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whom and to expiate his own sin, he caused those tithes to become dues in his own dominions, which were only at the will of the donors before.
About sixty years afterwards, Ethelwolf, a weak and superstitious prince, was worked upon by the clergy to extend tithes as dues to the whole kingdom; and he consented to it under the notion that he was thus to avert the judgments of God, which they represented as visible in the frequent ravages of the Danes. Poor lay-men, however, were still to be supported out of these tithes, and the people were still at liberty to pay them to whichever religious persons they pleased.
About the close of the tenth century Edgar took from the people the right of disposing of their tithes at their own discre. tion, and directed that they should be paid to the parish-churches. But the other monasteries or lay-houses resisting, his orders became useless for a time. At this period the lay-monasteries were rich, but the
paro. chial clergy poor. Pope Innocent, however, by sending out his famous decree before mentioned' to king John, which was to be observed in England as well as in other
places under his jurisdiction, and by which it was enacted that every man was to pay his tithes to those only, who administered spiritual help to him in his own parish, settled the affair ; for he set up ecclesiastical courts, thundered out his interdicts, and frightened both king and people*.
Richard the Second confirmed these tithes to the parishes as thus settled by this Pope; but it was directed by an act, that, in all appropriations of churches, the bishop of the diocese should ordain la convenient sum of money to be distributed out of the fruits and profits of every living among the poor parishioners annually in aid of their living
* To show the principles, upon which princes acted with respect to tithes in these times, the following translation of a preamble to an Act of king Stephen may be produced : " Because through the providence of Divine mercy we know it to be so ordered, and by the Churches publishing it far and near every body has heard, that by the distribution of alms persons may be absolved froin the bonds of sin, and acquire the rewards of heavenly joys: I, Stephen, by the grace of God, king of England, being willing to have a share with those, who by a happy kind of commerce exchange heavenly things for carthly, and smitten with the love of God, and for the salvation of iny own soul, and the souls of my father and mother, and all my forefathers and ancestors,” &c.
whom and to expiate his
zems, sans those tithes to become
were freminions, which were or
wauzolding those donors before.
other purposes the About sixty years
nigally imposed.” a weak and superstiti
confirmed, and upon by the clergy s, by the famous to the whole kingd
on this subject. it under the notior
that whereas the judgments
w this reign tithes sented as visibl
atever the reason of the Danes. Po yine right as under still to be supi
che preamble to the the people we
chey are founded on to whichever
seg described therein About tl
holy Church.” Thus, Edgar took
arepe as well as in our disposing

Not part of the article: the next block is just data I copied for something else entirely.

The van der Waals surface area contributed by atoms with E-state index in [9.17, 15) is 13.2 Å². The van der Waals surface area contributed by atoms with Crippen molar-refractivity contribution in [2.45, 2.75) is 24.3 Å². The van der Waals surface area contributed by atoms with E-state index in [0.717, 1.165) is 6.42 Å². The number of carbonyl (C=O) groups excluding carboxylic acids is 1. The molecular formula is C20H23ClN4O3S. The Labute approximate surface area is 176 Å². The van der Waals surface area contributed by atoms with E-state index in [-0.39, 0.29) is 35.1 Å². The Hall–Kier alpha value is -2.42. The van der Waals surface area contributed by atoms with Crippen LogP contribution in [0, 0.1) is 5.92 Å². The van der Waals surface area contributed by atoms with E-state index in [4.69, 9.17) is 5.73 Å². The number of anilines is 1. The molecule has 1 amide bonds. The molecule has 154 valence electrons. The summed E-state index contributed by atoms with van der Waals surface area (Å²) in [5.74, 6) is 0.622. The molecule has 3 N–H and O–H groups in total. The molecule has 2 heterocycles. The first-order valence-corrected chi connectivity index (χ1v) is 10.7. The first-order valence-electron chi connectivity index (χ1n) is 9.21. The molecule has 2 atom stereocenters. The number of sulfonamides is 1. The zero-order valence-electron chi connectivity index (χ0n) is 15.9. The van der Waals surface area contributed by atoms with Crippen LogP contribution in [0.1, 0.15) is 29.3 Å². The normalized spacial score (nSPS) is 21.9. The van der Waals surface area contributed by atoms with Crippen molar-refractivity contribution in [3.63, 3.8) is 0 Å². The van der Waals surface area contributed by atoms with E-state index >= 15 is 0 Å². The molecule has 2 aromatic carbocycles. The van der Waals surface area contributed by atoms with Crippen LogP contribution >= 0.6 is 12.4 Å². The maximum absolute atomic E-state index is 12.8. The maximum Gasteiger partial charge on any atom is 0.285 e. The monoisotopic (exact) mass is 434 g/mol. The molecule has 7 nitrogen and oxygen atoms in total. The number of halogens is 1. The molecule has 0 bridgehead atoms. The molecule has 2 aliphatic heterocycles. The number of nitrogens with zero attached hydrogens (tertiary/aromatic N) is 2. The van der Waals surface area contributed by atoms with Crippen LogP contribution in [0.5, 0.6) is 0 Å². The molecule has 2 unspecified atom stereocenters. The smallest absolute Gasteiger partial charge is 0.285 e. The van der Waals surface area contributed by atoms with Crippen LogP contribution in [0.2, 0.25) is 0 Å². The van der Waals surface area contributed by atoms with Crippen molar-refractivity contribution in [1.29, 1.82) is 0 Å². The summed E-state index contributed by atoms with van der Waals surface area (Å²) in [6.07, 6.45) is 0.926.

Diese changes brought tion, and
been described : and to the pa
about also by the same nasteries
were made partly by the became
mons of Monks, partly
Popes, partly by the edict chial cle
and partly by the determiby send mention
way that I should trace this observe
clative to tithes, whether they may ...l, or vicarial, or whether they may ) lay-persons. I have already devenough of their history for my purI shall therefore hasten to state those reasons, which the Quakers have to
why they cannot pay other ministers le Gospel for their spiritual labours; or her, why they cannot consent to the paynt of tithes as the particular species of yment demanded by the Church.
The other reasons, as deducible from the history of
Tithes, are the following--first, that they are not in equity dues of the Church-secondly, that the payment of them being compulsory, it would, if acceded to, be an acknowledgment that the civil magistrate had a right to use force in matters of religion--and thirdly, that, being claimed upon an act, which holds them forth as of divine right, any payment of them would be an acknowledgment
of the Jewish religion, and that Christ had not + yet actually come.
The other reasons, which the Quakers have to give for refusing to support other and sustenance. “ Thus, it seems," says Judge Blackstone, “ the people were frequently sufferers by the withholding those alms, for which among other purposes the payment of tithes was originally imposed.” At length tithes were finally confirmed, and in a more explicit manner, by the famous act of Henry the Eighth on this subject. And here I must just observe, that whereas from the eighth century to this reign tithes were said to be due, whenever the reason of them was expressed, by divine right as under the Levitical law,--so in the preamble to the act of Henry the Eighth they are founded on the same principle, being described therein “ as due to God and holy Church.” Thus, on the continent of Europe as well as in our own country, were these changes brought about, which have been described : and they were brought about also by the same means ; for they were made parțly by the exhortations and sermons of Monks, partly by the decrees of Popes, partly by the edict of Popish Kings, and partly by the determinations of Popish Councils.